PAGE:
When Scripture doesn’t match my expectations, it’s my expectations that need to change. If God disappoints us when he doesn’t prevent suffering (like the Babylonian invasion), let’s keep trusting God.

That what Hebrews was calling us to: we do not belong to those who shrink back and are destroyed, but to those who have faith and are saved (10:39).

What others are saying

Luke Timothy Johnson, Hebrews: A Commentary, NTL (Louisville, KY: Westminster John Knox Press, 2012), 273:

The Habakkuk citation depends entirely on the LXX rather than the Hebrew. The original Hebrew version contained a vision concerning God’s judgment, delivered to the prophet, who had taken his stand on the watchtower: “it will surely come; it will not delay” (RSV). Hebrews makes the present participle erchomenos (already in the lxx) both personal and specific by adding the definite article, thus forming, “the one who is coming.” As a result, the passage seems clearly to speak of the judgment to be carried out by the Messiah (for “the coming one” with reference to Jesus, see Matt 3:11; Luke 7:19; John 1:9; 3:31; 6:14), as Hebrews already stated Jesus would come to carry out (see 9:28).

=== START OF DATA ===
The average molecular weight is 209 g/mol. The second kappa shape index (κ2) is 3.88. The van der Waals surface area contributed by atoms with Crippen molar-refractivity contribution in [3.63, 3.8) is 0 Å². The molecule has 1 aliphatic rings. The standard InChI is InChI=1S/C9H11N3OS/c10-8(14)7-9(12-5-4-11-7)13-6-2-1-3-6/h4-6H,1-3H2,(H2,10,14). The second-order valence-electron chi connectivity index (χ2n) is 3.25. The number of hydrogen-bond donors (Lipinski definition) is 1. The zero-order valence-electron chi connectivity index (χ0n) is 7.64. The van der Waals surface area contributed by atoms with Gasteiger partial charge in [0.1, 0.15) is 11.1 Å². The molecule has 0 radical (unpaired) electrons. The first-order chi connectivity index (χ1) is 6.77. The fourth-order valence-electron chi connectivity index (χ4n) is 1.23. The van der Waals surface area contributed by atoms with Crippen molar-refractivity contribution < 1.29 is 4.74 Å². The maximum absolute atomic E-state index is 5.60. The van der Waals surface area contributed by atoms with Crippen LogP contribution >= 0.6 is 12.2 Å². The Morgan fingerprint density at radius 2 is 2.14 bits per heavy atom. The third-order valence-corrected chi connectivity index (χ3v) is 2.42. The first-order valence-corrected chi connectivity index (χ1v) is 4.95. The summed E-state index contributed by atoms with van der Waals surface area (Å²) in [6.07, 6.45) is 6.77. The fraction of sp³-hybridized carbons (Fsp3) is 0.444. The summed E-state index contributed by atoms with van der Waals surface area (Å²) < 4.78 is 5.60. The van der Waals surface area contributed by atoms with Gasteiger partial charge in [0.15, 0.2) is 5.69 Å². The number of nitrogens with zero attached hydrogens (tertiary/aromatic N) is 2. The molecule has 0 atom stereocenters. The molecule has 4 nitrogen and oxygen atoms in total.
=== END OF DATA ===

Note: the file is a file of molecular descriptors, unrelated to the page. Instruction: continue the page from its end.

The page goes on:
Donald A. Hagner, Hebrews, UBCS (Grand Rapids, MI: Baker Books, 2011), 175:

Here, however, the stress is upon the faithfulness of the righteous person: my righteous one will live by faith. That is, righteous people will live faithfully, their lives will be lived in accordance with their faith. These two emphases are complementary rather than contradictory. The possibility of our faith (whereby we are accounted righteous) and our faithfulness (whereby we live according to God’s will) are both based upon the faithfulness of God on our behalf. It is clear from the context and from the chapter to follow that our author’s stress here is on the necessity of faithfulness. It is this to which he calls his readers, lest they fall away in the midst of tribulation. If the righteous one should shrink back, even though under pressure, the Lord will not be pleased. The simple point is that God requires faithfulness or endurance of his people.

David A. deSilva, Perseverance in Gratitude: A Socio-Rhetorical Commentary on the Epistle “to the Hebrews”, (Grand Rapids, MI: Eerdmans, 2000), 368: